Of course, the PPP denies it is deliberately racist and is set upon impoverishing Africans to herd them into its ranks. But largely because of its determination to dominate and its disrespect for the African Guyanese community, it has found itself in a Su-like context, i.e. doing precisely what its critics expected! In September, the IMF projected inflation was ‘expected to rise to 9.4 percent at year-end.’ The government knew this but at a time when inflation is rampant and it is flush with cash that it has been unilaterally throwing around (some say mainly to its Indian supporters) at year-end the regime decided to pay an 8% increase for 2022 to public servants who are mainly Africans: in terms of take home pay making them worse off at the end than at the beginning of the year!
If this is not deliberate discrimination what is? And this was done in spite of the concerns expressed at the apartheid conference and the mobilisation taking place among Africans in Guyana and the diaspora. Even before this, the autocratic behaviour of the regime had not gone unnoticed, and top US people and institutions have been calling upon the government to be more all-round inclusive. Indeed, in an unprecedented move, both the president and general secretary of the PPP were summoned to Washington for, among other things, discussions about corruption, and political and economic inclusiveness.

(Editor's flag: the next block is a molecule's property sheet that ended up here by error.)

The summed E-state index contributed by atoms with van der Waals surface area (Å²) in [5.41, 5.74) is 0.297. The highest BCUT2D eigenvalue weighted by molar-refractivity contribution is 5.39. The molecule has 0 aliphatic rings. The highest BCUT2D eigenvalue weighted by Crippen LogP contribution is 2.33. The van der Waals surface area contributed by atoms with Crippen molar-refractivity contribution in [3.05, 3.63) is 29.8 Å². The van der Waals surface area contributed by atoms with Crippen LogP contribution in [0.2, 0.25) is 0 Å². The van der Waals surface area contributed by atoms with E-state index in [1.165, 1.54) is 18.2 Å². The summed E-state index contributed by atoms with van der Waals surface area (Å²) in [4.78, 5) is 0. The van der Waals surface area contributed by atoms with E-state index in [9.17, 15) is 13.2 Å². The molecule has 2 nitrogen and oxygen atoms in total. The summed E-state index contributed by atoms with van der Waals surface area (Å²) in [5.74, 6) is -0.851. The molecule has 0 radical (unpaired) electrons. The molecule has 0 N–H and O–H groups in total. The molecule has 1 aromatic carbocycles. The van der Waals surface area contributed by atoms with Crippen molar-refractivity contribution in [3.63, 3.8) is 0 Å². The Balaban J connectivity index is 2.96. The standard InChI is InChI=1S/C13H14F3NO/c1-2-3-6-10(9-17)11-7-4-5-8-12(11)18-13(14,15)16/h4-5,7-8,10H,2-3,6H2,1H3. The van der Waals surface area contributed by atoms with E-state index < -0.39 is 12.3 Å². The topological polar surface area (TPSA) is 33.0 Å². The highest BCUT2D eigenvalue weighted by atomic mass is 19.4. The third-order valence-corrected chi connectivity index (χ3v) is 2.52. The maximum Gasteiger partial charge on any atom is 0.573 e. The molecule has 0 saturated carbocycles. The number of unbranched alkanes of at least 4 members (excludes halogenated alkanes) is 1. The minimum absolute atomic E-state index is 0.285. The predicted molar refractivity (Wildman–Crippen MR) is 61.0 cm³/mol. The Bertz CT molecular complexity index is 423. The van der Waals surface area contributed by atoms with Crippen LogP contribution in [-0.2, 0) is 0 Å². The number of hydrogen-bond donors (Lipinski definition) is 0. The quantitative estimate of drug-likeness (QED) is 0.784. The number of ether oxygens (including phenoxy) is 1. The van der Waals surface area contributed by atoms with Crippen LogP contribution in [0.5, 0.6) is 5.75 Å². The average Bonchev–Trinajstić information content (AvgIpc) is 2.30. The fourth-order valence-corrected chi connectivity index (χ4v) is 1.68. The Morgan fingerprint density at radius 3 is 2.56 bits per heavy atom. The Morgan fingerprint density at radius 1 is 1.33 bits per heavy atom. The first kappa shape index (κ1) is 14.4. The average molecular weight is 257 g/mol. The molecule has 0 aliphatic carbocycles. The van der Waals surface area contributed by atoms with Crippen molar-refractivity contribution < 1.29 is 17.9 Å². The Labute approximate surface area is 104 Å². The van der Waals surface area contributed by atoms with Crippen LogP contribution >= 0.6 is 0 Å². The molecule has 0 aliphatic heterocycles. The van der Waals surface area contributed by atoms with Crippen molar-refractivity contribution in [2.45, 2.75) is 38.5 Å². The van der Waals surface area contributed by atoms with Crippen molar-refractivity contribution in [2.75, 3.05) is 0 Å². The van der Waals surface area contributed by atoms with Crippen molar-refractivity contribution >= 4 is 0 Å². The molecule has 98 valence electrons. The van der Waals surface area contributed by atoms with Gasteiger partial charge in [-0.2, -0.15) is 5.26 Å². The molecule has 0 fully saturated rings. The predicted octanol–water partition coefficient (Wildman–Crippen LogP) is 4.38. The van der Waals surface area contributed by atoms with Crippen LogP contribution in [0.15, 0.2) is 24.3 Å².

Typical of the PPP when it offered this disrespectful pittance to public servants, it attempted to camouflage this wrong by highlighting its many unilateral universal, handouts. However, this fooled no one and it was not even out of the blocks when the regime was ‘encouraged’ and finds itself in more difficulties by agreeing to sweeten the pot for various categories of workers!
All dictatorial regimes need the loyalty of the security forces and these were the first to be given what the regime deemed to be adequate increases of between 8% and 32%. But again, this was not considered sufficient to stem the emigration of educated Guyanese and so the regime was again prevailed upon and a rather gloomy President Ali returned with increases for health workers of between 13% and 74% on their salaries in the new year. This means that the government’s effort to buy over the security forces with ‘generous’ increases was negated and the regime is left to consider what is to be done with the remainder of public servants, including teachers!
Notably, the United States ambassador felt it necessary to depart from a prepared presentation to applaud the regime for it sensible decision to make decent increases! But having itself provided evidence of its racial/ethnic bias the PPP in damage limitation mode is scurrying attempting to convince the public that 8% is reasonable by getting the trade unions over which it has leverage to accept even marginally less! It is as if it has forgotten that there is a strong opinion that most of its unilateral handouts went precisely to its supporters.
I make the above point not to belittle the PPP but to indicate that the comments made by Gordon Brown are most relevant to Guyana. For historical and ideological reasons, the entire political leadership in Guyana has been socialised in a racist/autocratic environment in which political leaders are considered dangerous fools if they lose government, and the present behaviour of the PPP helps to explain why this is so. As a result, peace, prosperity and the equitable distribution of wealth can only be ensured when there is a radical reconfiguration of political power. Guyanese need to change not just who governs but how they are governed.